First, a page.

HCOM 214: Interpersonal COMM & Conflict

Learning interpersonal communication skills to improve every part of our lives

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Maybe Should’ve Met In Person

Earlier this year, I was in a situation with a sort-of friend where he had been depressed (as had I) and we sort of leaned on each other for support. Already off to a bit of a bad start, two mentally unwell people trying to gain support from each other. When we’d meet in person, we wouldn’t typically talk too much about what had been going on, that was something we reserved for when we were texting. There’s a whole slew of problems with that, and they began to start culminating. One time about a month ago, he had been continually texting me about how he was upset about all these different things, I offered to not talk to him about certain things if that’d make him feel better, he just continued going on and on and we went back and forth until eventually out of nowhere he hits me with some strong sass and backhanded comments, completely out of nowhere. I decided to just leave him alone until he was ready to apologize for acting like a dick, he didn’t for a while, eventually three weeks later (of us barely talking) he messages me back with more backhanded comments about how I obviously don’t care about him enough to even talk to him. Since I was getting somewhat heated about it, I decided to continue having this discussion through the medium of technology as opposed to saying “Hey, look, maybe we should meet in person and talk about this?” The back and forth continued of kind of pointing fingers at each other, trying to find out who was in the wrong, until it turned out that he had misinterpreted my words of encouragement as words of condescension. This is not entirely my fault, as he could have just as easily asked for clarification instead of later blaming all of his actions on me and making it seem as if I must have responsibility for what he did, but if anything, it was a fair learning experience.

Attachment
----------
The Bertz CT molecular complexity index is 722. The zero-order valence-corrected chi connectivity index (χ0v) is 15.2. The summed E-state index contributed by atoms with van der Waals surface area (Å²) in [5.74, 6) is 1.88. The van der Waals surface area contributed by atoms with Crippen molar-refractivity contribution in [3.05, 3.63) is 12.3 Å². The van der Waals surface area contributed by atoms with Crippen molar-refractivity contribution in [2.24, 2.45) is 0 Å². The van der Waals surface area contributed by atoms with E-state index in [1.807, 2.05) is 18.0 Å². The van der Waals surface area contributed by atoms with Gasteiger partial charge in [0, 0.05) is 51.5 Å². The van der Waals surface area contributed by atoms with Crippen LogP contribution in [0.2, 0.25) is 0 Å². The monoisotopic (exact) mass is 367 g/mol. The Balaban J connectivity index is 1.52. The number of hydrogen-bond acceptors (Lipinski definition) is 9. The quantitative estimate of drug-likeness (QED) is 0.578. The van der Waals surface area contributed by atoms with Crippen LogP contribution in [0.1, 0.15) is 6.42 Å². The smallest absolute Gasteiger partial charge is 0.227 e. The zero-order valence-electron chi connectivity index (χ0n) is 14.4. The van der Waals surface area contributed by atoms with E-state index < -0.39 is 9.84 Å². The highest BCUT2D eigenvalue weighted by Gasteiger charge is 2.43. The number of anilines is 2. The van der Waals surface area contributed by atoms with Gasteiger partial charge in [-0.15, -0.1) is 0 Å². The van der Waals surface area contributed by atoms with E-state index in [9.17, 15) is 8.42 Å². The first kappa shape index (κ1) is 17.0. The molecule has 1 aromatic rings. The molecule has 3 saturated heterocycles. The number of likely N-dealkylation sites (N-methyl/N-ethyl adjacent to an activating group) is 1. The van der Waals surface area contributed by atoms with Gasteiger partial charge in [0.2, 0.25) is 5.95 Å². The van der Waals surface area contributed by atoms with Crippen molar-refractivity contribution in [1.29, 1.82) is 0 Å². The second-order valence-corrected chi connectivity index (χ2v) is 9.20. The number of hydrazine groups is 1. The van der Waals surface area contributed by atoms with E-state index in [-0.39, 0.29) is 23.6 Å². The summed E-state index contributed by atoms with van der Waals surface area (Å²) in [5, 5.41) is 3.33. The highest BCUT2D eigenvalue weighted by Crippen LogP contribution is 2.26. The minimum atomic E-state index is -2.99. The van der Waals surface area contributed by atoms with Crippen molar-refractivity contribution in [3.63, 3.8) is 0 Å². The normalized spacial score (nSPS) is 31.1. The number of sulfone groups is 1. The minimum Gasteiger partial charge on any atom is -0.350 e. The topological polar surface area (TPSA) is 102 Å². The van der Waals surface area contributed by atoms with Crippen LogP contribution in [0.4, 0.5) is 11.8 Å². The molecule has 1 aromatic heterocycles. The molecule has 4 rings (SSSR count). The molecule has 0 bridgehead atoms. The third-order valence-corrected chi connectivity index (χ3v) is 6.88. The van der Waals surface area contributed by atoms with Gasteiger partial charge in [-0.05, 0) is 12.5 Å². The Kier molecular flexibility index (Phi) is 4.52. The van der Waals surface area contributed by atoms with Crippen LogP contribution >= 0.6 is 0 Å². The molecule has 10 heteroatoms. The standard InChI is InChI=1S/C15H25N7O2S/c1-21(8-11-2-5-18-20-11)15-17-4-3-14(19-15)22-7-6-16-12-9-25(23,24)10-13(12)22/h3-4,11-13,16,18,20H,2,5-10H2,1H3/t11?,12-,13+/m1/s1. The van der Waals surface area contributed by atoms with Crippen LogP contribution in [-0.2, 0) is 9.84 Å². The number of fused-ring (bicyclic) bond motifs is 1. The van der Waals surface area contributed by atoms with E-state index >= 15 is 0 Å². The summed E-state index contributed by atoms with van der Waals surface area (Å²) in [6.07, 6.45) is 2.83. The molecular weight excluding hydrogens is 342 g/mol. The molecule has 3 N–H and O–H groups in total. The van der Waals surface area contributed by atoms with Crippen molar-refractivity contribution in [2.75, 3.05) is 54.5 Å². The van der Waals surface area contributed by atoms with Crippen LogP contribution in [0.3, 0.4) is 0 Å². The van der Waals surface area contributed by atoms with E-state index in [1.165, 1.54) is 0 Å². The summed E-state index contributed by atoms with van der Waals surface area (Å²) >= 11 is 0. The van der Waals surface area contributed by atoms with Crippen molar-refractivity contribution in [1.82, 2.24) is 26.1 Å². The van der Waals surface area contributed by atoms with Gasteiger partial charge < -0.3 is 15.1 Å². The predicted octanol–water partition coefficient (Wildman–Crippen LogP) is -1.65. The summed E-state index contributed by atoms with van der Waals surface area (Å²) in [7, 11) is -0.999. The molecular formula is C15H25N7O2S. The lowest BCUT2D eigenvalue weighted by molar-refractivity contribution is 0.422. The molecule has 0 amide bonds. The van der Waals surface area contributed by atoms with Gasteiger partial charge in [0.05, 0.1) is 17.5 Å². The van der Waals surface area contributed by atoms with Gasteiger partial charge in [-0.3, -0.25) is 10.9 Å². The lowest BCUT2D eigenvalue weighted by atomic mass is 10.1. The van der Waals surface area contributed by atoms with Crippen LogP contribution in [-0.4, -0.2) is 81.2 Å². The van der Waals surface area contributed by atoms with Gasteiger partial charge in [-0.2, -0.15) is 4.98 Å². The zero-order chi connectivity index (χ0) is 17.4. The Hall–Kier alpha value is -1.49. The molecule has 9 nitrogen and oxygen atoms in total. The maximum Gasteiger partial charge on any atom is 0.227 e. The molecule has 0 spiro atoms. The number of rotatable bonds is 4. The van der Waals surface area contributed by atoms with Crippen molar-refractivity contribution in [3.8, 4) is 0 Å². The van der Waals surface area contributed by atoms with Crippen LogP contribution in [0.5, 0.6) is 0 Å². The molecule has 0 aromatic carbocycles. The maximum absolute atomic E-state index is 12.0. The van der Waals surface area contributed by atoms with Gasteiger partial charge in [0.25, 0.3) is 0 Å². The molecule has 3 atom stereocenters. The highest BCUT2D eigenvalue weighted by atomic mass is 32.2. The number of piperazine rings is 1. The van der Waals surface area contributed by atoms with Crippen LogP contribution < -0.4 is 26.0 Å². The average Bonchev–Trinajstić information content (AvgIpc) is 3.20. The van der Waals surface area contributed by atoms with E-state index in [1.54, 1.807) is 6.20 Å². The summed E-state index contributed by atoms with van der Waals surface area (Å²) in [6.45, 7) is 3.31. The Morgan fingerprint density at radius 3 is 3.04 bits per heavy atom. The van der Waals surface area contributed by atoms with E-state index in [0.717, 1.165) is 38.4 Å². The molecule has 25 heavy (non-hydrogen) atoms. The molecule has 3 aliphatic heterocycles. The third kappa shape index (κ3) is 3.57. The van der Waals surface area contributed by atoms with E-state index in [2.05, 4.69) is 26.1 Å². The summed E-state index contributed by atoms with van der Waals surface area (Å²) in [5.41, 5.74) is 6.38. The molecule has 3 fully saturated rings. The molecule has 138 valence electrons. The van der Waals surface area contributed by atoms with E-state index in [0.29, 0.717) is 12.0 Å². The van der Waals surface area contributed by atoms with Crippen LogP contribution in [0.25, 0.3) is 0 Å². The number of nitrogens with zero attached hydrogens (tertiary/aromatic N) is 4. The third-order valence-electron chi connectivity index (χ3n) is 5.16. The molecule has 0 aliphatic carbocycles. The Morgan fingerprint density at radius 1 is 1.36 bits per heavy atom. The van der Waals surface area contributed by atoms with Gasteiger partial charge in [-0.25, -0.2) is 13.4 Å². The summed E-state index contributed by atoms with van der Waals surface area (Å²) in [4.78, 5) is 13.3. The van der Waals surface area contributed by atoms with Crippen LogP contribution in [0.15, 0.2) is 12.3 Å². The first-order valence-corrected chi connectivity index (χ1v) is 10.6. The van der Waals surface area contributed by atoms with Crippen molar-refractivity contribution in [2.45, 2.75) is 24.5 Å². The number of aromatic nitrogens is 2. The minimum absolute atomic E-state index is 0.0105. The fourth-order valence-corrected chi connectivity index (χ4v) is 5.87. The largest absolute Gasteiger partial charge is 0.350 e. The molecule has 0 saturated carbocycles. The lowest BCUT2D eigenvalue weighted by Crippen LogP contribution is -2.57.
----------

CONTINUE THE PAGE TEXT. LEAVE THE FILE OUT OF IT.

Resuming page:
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Five Power Currencies

In interpersonal relationships there are five common power currencies: resource, expertise, social-network, personal, and intimacy. Resource currency is having physical materials such as money, property, and food. Expertise currency is a the power of knowledge. Social-network currency is a power through a network of connections. Personal currency is power through one’s looks and attributions such as height. Intimacy currency is the power when you share a strong bond with someone that no one else does. Allowing you to have power over them.